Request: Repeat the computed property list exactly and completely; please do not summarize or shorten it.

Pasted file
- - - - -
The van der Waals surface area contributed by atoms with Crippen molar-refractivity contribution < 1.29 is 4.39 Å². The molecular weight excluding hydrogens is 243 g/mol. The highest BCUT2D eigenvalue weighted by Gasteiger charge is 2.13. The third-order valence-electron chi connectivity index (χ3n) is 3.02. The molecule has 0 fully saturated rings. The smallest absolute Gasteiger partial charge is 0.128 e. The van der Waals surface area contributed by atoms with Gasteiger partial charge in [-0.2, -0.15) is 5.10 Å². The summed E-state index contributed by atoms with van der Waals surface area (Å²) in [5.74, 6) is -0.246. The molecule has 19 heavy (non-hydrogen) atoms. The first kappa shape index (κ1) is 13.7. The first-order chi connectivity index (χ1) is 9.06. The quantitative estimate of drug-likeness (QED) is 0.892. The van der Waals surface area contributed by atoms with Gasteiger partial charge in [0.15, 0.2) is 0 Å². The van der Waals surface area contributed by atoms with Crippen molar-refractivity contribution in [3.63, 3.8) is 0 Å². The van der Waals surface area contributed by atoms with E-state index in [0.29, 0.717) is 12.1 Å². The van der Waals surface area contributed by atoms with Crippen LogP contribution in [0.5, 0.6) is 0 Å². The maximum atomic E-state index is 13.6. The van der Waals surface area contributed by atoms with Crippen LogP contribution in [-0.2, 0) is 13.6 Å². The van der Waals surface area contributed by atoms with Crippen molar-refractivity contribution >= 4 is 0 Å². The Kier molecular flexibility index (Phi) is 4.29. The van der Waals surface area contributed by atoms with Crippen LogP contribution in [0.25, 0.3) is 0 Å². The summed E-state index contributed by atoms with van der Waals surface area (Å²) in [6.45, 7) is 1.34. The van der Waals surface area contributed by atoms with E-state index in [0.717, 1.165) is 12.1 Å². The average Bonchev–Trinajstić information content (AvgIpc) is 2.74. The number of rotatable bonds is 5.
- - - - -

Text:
The van der Waals surface area contributed by atoms with Crippen molar-refractivity contribution < 1.29 is 4.39 Å². The molecular weight excluding hydrogens is 243 g/mol. The highest BCUT2D eigenvalue weighted by Gasteiger charge is 2.13. The third-order valence-electron chi connectivity index (χ3n) is 3.02. The molecule has 0 fully saturated rings. The smallest absolute Gasteiger partial charge is 0.128 e. The van der Waals surface area contributed by atoms with Gasteiger partial charge in [-0.2, -0.15) is 5.10 Å². The summed E-state index contributed by atoms with van der Waals surface area (Å²) in [5.74, 6) is -0.246. The molecule has 19 heavy (non-hydrogen) atoms. The first kappa shape index (κ1) is 13.7. The first-order chi connectivity index (χ1) is 9.06. The quantitative estimate of drug-likeness (QED) is 0.892. The van der Waals surface area contributed by atoms with Gasteiger partial charge in [0.15, 0.2) is 0 Å². The van der Waals surface area contributed by atoms with Crippen molar-refractivity contribution in [3.63, 3.8) is 0 Å². The van der Waals surface area contributed by atoms with E-state index in [0.29, 0.717) is 12.1 Å². The van der Waals surface area contributed by atoms with Crippen LogP contribution in [0.5, 0.6) is 0 Å². The maximum atomic E-state index is 13.6. The van der Waals surface area contributed by atoms with Crippen LogP contribution in [-0.2, 0) is 13.6 Å². The van der Waals surface area contributed by atoms with Crippen molar-refractivity contribution >= 4 is 0 Å². The Kier molecular flexibility index (Phi) is 4.29. The van der Waals surface area contributed by atoms with Crippen LogP contribution in [0.25, 0.3) is 0 Å². The summed E-state index contributed by atoms with van der Waals surface area (Å²) in [6.45, 7) is 1.34. The van der Waals surface area contributed by atoms with E-state index in [0.717, 1.165) is 12.1 Å². The average Bonchev–Trinajstić information content (AvgIpc) is 2.74. The number of rotatable bonds is 5.